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IO. Tar, turpentine, rosin, &c., to have flat beds of wood under the quarters, of an inch thick, and allowed to stow 6 heights.

11. Very frequent and serious loss falls on Merchants on the upper part of cargoes, particularly in vessels that bring wheat, corn, tobacco, oil-cake, &c., arising from vapour damage imbibed by wheat, flour, or other goods, stowed in the same vessel with turpentine or other strongscented articles; the shippers are to blame for such negligence, for not making due inquiry before shipping.

12. Ships laden with full cargoes of coal, bound round Cape Horn or Cape of Good Hope, to be provided with approved ventilators, as a preventative against ignition.

NOTE.-Shippers abroad, when they know that their cargoes will be stowed properly, will give a preference, and at higher rates, to such commanders of ships as will undertake to guarantee the dunnage. The American shipowners, in the stowage of mixed cargoes in large ships, have, from experience, discovered what "pressure" flour barrels, provision casks, &c., will bear, and so avoid reclamations for damage if otherwise properly stowed; hence, in large ships above 600 tons, with dimensions exceeding in length 4 times the beam, and 21 feet depth of hold, orlop decks will come into general use, so as to relieve the pressure, by dividing a ship's hold like a warehouse, into stories. A large ship, called the "Liverpool," which left New York in December last, with an entire cargo of flour, has never since been heard of; it is supposed the lower tier of barrels gave way under the pressure, and the cargo having got loose, shifted in a gale of wind, and capsized the vessel. Ship's cargoes for Insurance, will also become a matter of special agreement between merchant and shipowner, and merchant underwriters, and the premiums vary according to the dunnage agreement. The stowage and dunnage must stand A1, and is often of more importance than the class of the vessel, as experience has proved. When ships are chartered for a lump sum, the draught of water should be limited, as it not unfrequently happens that brokers insert a clause that coals are not to be considered as dead weight, in order to fill the ship up in a case of goods falling short, to make up the chartered freight. All packages, bales, and cases, not weighing more than 25 cwt. to the cubic ton measurement, are designated as light freight.—Lloyd's, May, 1851.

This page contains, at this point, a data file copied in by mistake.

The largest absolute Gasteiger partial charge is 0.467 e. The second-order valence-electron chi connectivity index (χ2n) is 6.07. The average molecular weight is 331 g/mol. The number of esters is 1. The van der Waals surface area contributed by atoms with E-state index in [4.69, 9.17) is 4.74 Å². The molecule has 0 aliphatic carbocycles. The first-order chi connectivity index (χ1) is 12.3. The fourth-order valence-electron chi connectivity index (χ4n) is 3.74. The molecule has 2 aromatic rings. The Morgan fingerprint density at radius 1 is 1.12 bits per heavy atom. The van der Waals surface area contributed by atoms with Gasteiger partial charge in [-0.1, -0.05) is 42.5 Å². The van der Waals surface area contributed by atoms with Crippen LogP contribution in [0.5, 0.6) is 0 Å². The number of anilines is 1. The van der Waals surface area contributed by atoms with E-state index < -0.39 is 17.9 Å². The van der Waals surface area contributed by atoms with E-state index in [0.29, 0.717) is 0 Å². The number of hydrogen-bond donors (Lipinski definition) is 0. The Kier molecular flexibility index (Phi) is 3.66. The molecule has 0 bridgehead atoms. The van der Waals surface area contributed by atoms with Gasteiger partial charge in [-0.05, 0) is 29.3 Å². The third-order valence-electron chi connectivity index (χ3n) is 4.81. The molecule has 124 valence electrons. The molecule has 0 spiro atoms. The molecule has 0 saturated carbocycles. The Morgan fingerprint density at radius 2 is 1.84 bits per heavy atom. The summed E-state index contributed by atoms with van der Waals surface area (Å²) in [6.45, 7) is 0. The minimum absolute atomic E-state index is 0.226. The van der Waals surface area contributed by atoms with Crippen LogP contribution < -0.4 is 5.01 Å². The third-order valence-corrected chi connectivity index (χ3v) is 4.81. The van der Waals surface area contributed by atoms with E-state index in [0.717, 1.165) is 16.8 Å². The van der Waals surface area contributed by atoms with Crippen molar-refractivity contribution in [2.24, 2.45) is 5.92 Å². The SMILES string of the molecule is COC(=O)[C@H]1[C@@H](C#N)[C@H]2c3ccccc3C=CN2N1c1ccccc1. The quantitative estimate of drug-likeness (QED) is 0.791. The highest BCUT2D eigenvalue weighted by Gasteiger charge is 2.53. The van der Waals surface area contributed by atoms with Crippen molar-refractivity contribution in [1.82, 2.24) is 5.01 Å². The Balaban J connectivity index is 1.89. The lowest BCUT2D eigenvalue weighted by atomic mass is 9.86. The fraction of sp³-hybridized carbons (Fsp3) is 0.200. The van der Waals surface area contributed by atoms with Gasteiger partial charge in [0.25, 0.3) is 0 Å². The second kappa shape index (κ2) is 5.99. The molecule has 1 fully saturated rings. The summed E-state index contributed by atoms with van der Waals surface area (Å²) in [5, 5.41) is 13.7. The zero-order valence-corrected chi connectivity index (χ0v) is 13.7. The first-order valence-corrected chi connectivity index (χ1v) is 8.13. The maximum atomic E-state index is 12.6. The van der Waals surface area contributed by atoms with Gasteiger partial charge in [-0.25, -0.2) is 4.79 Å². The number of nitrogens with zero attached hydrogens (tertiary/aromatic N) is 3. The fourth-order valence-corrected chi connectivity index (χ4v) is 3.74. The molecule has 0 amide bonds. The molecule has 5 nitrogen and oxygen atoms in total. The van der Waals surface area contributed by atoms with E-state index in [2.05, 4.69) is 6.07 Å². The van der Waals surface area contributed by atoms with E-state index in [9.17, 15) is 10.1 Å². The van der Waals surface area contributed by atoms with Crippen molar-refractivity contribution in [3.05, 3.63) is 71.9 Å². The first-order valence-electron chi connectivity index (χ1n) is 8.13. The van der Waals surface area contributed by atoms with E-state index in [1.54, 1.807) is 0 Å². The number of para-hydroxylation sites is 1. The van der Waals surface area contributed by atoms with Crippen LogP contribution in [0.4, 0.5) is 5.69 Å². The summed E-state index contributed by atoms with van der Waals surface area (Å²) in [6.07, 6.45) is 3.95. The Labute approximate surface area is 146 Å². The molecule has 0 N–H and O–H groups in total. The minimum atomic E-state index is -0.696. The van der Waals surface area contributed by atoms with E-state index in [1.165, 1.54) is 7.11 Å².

Lloyd's instructions to Masters and Mates.

1. No ship exceeding 400 tons register can be entirely loaded with grain in bulk; and all exceeding 400 tons register may take two-thirds of the cargo of grain in bulk, and one-third in bags, or rolling freight instead thereof. In the latter case, the grain in bulk should be stowed 6 inches, but not more above the beams, to allow for settling.

2. When ships take wheat, corn, &c., in bulk, it must be stowed in sections or "bins" (not to contain more than 12,000 bushels each), to be lined with thoroughly seasoned boards, grain tight, not less than 10 inches from the flat of the floor, and from 14 to 16 inches in the bilges

graduated to the sides, which must be clapboard lined to the deck. Care must be taken to preserve a water-course under the lining. Good shifting boards, secured to the stanchions, extending at least 6 feet downwards and fitted tight to the deck. The stanchions not to be removed, but firmly secured. No loose grain to be stowed in the extreme ends, and no admixture of other goods. Pumps and masts cased and covered with mats and canvas, made thoroughly grain tight, with sufficient space in the well to admit the passage of a man to the heels of the pumps, and access had to the same by means of a man-hole from the deck, or by a clear passage from the 'tween decks aft. Mats to be used for covering knees, keelsons, and stanchions, if required, but not for lining or covering the sides.

3. Grain, when stowed in bags, must be dunnaged not less than 10 inches on the floor, 14 to 16 inches on the bilges, 3 inches on 'sides up to the deck; between decks the dunnage must be laid athwartships, at least 2 inches from the deck. Shifting plank extending at least 4 feet from deck beams downwards, secured to stanchions. The dunnage in the hold must be entirely covered with boards and sails, or mats, graintight.

4. All bulk or loose grain must be taken in bins prepared for that purpose.